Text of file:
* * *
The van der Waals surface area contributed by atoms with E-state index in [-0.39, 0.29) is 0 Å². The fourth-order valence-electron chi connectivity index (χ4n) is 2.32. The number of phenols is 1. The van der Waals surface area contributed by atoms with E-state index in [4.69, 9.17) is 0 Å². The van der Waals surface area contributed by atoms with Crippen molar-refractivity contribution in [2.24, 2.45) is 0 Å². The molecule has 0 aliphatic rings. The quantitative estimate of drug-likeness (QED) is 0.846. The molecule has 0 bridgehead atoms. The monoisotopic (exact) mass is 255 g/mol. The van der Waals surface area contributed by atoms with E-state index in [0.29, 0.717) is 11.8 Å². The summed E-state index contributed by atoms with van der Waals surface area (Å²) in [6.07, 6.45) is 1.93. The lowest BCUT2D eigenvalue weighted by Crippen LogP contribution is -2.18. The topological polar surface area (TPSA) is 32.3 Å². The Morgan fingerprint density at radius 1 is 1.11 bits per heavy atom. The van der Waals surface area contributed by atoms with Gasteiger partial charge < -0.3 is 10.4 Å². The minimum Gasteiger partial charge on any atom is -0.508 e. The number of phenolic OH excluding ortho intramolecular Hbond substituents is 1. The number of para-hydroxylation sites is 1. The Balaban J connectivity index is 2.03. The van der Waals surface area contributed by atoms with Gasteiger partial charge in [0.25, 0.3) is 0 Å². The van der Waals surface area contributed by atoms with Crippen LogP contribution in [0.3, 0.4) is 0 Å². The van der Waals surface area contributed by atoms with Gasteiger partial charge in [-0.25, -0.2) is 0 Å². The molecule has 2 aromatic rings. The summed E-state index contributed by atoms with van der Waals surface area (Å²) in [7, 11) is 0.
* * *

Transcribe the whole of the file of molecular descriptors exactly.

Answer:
The van der Waals surface area contributed by atoms with E-state index in [-0.39, 0.29) is 0 Å². The fourth-order valence-electron chi connectivity index (χ4n) is 2.32. The number of phenols is 1. The van der Waals surface area contributed by atoms with E-state index in [4.69, 9.17) is 0 Å². The van der Waals surface area contributed by atoms with Crippen molar-refractivity contribution in [2.24, 2.45) is 0 Å². The molecule has 0 aliphatic rings. The quantitative estimate of drug-likeness (QED) is 0.846. The molecule has 0 bridgehead atoms. The monoisotopic (exact) mass is 255 g/mol. The van der Waals surface area contributed by atoms with E-state index in [0.29, 0.717) is 11.8 Å². The summed E-state index contributed by atoms with van der Waals surface area (Å²) in [6.07, 6.45) is 1.93. The lowest BCUT2D eigenvalue weighted by Crippen LogP contribution is -2.18. The topological polar surface area (TPSA) is 32.3 Å². The Morgan fingerprint density at radius 1 is 1.11 bits per heavy atom. The van der Waals surface area contributed by atoms with Gasteiger partial charge < -0.3 is 10.4 Å². The minimum Gasteiger partial charge on any atom is -0.508 e. The number of phenolic OH excluding ortho intramolecular Hbond substituents is 1. The number of para-hydroxylation sites is 1. The Balaban J connectivity index is 2.03. The van der Waals surface area contributed by atoms with Gasteiger partial charge in [0.25, 0.3) is 0 Å². The van der Waals surface area contributed by atoms with Crippen LogP contribution in [0.3, 0.4) is 0 Å². The van der Waals surface area contributed by atoms with Gasteiger partial charge in [-0.25, -0.2) is 0 Å². The molecule has 2 aromatic rings. The summed E-state index contributed by atoms with van der Waals surface area (Å²) in [7, 11) is 0.